Effect of casein versus casein hydrolysate on mucosal adaptation following massive bowel resection in infant rats

Jon A. Vanderhoof, Carter J. Grandjean, Karen T. Burkley, Dean L. Antonson

Research output: Contribution to journalArticle

31 Scopus citations


Little is known concerning the effects of elemental diets on bowel adaptation following massive resection. Fourteen of 28 Sprague-Dawley rats (40-45 g) were subjected to a 60% jejunoileal resection. Seven of the resected animals and seven sham-operated controls were then placed on a diet containing all protein in the form of casein hydrolysate. The remaining seven resected animals and seven sham-operated controls were placed on a comparable diet in which all the protein was casein. Each control animal was paired with a resected animal. After 2 weeks, unidirectional glucose and leucine transport was determined from intestinal sacs made from the proximal 3 cm and distal 3 cm of the remaining bowel. The midportion was used for the determination of mu-cosal weight and protein and sucrase content. When expressed as a percent increase over control values per cen elevated in the distal bowel in casein hydrolysate-versus casein-fed animals. The mucosal protein level, mucosal weight, and glucose uptake did not differ from control values when expressed as a percent change. Leucine uptake was significantly decreased in casein hydrolysatefed animals when compared to that in casein-fed animals in both the proximal and distal bowel, again when expressed as a percent change from the control values. The administration of protein in the form of casein hydrolysate following massive bowel resection does not adversely affect mucosal hyperplasia occurring after resection but may have an adverse effect on the enhancement of amino acid absorption.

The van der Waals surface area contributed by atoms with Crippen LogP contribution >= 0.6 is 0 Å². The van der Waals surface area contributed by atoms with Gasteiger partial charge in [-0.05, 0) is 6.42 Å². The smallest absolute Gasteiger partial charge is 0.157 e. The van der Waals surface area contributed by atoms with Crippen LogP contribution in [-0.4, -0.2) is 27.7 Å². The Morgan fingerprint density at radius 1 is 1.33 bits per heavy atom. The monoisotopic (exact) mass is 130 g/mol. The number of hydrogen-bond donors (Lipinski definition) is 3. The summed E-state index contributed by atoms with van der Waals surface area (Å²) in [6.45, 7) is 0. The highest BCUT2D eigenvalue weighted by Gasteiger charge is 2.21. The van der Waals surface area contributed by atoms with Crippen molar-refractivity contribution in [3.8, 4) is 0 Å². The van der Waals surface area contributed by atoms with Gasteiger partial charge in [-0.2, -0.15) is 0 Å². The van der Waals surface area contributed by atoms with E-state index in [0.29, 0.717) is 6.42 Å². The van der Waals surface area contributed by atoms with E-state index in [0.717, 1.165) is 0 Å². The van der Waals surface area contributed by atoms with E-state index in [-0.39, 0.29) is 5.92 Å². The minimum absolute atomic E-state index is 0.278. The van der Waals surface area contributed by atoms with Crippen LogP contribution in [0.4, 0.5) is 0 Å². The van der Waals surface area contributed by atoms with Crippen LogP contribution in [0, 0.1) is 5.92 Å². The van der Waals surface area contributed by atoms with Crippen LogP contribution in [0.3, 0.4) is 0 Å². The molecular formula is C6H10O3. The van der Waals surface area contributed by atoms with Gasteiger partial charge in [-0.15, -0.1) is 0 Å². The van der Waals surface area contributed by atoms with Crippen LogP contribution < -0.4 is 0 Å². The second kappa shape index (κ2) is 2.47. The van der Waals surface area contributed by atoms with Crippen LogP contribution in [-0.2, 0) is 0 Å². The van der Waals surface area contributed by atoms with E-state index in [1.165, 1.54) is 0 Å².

Original languageEnglish (US)
Pages (from-to)262-267
Number of pages6
JournalJournal of pediatric gastroenterology and nutrition
Issue number2
Publication statusPublished - Mar 1984



  • Bowel resection
  • Elemental diets

ASJC Scopus subject areas

  • Pediatrics, Perinatology, and Child Health
  • Gastroenterology

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